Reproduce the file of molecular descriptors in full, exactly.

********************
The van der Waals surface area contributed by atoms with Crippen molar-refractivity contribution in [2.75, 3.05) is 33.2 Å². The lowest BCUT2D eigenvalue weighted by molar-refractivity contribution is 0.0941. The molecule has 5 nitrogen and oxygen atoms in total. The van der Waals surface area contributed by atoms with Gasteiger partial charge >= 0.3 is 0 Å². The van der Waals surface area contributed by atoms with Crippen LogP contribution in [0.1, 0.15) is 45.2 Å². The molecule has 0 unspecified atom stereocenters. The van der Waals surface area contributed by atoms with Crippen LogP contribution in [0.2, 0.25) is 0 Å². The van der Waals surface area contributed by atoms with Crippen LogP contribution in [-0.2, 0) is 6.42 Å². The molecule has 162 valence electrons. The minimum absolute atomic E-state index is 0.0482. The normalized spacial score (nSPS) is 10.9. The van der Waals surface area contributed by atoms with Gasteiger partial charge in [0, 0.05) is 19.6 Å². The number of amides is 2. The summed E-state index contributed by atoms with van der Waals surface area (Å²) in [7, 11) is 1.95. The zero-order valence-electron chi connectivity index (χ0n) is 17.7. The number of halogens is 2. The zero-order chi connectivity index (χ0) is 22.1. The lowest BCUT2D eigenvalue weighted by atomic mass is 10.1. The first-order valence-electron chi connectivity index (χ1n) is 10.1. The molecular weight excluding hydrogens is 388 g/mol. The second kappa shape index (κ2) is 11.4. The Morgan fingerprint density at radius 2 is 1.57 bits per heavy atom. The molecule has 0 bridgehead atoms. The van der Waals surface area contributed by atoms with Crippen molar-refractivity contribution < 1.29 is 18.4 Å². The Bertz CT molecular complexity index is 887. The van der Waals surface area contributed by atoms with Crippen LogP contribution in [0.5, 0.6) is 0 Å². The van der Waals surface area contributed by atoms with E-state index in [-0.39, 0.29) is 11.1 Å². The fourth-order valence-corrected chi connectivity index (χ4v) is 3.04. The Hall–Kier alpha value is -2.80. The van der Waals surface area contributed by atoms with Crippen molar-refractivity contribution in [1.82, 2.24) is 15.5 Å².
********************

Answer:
The van der Waals surface area contributed by atoms with Crippen molar-refractivity contribution in [2.75, 3.05) is 33.2 Å². The lowest BCUT2D eigenvalue weighted by molar-refractivity contribution is 0.0941. The molecule has 5 nitrogen and oxygen atoms in total. The van der Waals surface area contributed by atoms with Gasteiger partial charge >= 0.3 is 0 Å². The van der Waals surface area contributed by atoms with Crippen LogP contribution in [0.1, 0.15) is 45.2 Å². The molecule has 0 unspecified atom stereocenters. The van der Waals surface area contributed by atoms with Crippen LogP contribution in [0.2, 0.25) is 0 Å². The van der Waals surface area contributed by atoms with Crippen LogP contribution in [-0.2, 0) is 6.42 Å². The molecule has 162 valence electrons. The minimum absolute atomic E-state index is 0.0482. The normalized spacial score (nSPS) is 10.9. The van der Waals surface area contributed by atoms with Gasteiger partial charge in [0, 0.05) is 19.6 Å². The number of amides is 2. The summed E-state index contributed by atoms with van der Waals surface area (Å²) in [7, 11) is 1.95. The zero-order valence-electron chi connectivity index (χ0n) is 17.7. The number of halogens is 2. The zero-order chi connectivity index (χ0) is 22.1. The lowest BCUT2D eigenvalue weighted by atomic mass is 10.1. The first-order valence-electron chi connectivity index (χ1n) is 10.1. The molecular weight excluding hydrogens is 388 g/mol. The second kappa shape index (κ2) is 11.4. The Morgan fingerprint density at radius 2 is 1.57 bits per heavy atom. The molecule has 0 bridgehead atoms. The van der Waals surface area contributed by atoms with Crippen molar-refractivity contribution < 1.29 is 18.4 Å². The Bertz CT molecular complexity index is 887. The van der Waals surface area contributed by atoms with Crippen LogP contribution in [0.5, 0.6) is 0 Å². The van der Waals surface area contributed by atoms with E-state index in [-0.39, 0.29) is 11.1 Å². The fourth-order valence-corrected chi connectivity index (χ4v) is 3.04. The Hall–Kier alpha value is -2.80. The van der Waals surface area contributed by atoms with Crippen molar-refractivity contribution in [1.82, 2.24) is 15.5 Å².